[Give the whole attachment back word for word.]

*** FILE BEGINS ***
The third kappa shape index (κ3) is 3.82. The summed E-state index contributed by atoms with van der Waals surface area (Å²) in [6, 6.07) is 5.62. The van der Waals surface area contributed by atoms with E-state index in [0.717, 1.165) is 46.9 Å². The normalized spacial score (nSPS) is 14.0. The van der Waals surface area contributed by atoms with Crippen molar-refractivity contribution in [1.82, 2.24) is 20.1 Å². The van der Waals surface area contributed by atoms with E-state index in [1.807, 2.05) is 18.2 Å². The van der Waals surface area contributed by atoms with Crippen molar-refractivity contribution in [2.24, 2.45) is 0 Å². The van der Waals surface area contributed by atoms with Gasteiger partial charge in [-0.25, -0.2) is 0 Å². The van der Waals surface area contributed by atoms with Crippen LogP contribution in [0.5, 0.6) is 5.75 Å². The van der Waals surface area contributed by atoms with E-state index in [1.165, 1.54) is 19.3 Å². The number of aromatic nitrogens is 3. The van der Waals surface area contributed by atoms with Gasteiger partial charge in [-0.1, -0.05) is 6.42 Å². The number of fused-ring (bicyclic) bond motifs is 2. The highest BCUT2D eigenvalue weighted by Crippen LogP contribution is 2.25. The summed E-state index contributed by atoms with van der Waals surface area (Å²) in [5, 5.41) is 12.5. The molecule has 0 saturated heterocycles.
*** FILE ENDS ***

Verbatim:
The third kappa shape index (κ3) is 3.82. The summed E-state index contributed by atoms with van der Waals surface area (Å²) in [6, 6.07) is 5.62. The van der Waals surface area contributed by atoms with E-state index in [0.717, 1.165) is 46.9 Å². The normalized spacial score (nSPS) is 14.0. The van der Waals surface area contributed by atoms with Crippen molar-refractivity contribution in [1.82, 2.24) is 20.1 Å². The van der Waals surface area contributed by atoms with E-state index in [1.807, 2.05) is 18.2 Å². The van der Waals surface area contributed by atoms with Crippen molar-refractivity contribution in [2.24, 2.45) is 0 Å². The van der Waals surface area contributed by atoms with Gasteiger partial charge in [-0.25, -0.2) is 0 Å². The van der Waals surface area contributed by atoms with Crippen LogP contribution in [0.5, 0.6) is 5.75 Å². The van der Waals surface area contributed by atoms with E-state index in [1.165, 1.54) is 19.3 Å². The number of aromatic nitrogens is 3. The van der Waals surface area contributed by atoms with Gasteiger partial charge in [-0.1, -0.05) is 6.42 Å². The number of fused-ring (bicyclic) bond motifs is 2. The highest BCUT2D eigenvalue weighted by Crippen LogP contribution is 2.25. The summed E-state index contributed by atoms with van der Waals surface area (Å²) in [5, 5.41) is 12.5. The molecule has 0 saturated heterocycles.